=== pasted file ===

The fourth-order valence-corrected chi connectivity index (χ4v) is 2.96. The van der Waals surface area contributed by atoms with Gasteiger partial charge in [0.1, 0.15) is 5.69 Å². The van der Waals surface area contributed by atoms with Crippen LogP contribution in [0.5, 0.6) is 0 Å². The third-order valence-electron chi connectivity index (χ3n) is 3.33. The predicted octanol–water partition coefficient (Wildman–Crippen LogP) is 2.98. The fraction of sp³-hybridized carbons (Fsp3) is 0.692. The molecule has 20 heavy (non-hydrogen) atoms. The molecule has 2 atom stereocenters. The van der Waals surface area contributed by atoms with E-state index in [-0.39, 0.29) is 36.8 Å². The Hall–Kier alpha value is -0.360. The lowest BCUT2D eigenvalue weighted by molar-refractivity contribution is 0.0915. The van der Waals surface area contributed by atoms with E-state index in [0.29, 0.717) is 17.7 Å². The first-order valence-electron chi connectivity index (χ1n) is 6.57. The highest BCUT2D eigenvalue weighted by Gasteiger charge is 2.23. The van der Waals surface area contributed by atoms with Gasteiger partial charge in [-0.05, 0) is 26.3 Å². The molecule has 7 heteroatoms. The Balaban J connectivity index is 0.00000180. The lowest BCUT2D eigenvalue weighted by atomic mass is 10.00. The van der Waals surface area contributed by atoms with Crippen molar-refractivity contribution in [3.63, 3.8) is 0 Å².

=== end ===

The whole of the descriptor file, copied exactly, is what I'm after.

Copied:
The fourth-order valence-corrected chi connectivity index (χ4v) is 2.96. The van der Waals surface area contributed by atoms with Gasteiger partial charge in [0.1, 0.15) is 5.69 Å². The van der Waals surface area contributed by atoms with Crippen LogP contribution in [0.5, 0.6) is 0 Å². The third-order valence-electron chi connectivity index (χ3n) is 3.33. The predicted octanol–water partition coefficient (Wildman–Crippen LogP) is 2.98. The fraction of sp³-hybridized carbons (Fsp3) is 0.692. The molecule has 20 heavy (non-hydrogen) atoms. The molecule has 2 atom stereocenters. The van der Waals surface area contributed by atoms with E-state index in [-0.39, 0.29) is 36.8 Å². The Hall–Kier alpha value is -0.360. The lowest BCUT2D eigenvalue weighted by molar-refractivity contribution is 0.0915. The van der Waals surface area contributed by atoms with E-state index in [0.29, 0.717) is 17.7 Å². The first-order valence-electron chi connectivity index (χ1n) is 6.57. The highest BCUT2D eigenvalue weighted by Gasteiger charge is 2.23. The van der Waals surface area contributed by atoms with Gasteiger partial charge in [-0.05, 0) is 26.3 Å². The molecule has 7 heteroatoms. The Balaban J connectivity index is 0.00000180. The lowest BCUT2D eigenvalue weighted by atomic mass is 10.00. The van der Waals surface area contributed by atoms with Crippen molar-refractivity contribution in [3.63, 3.8) is 0 Å².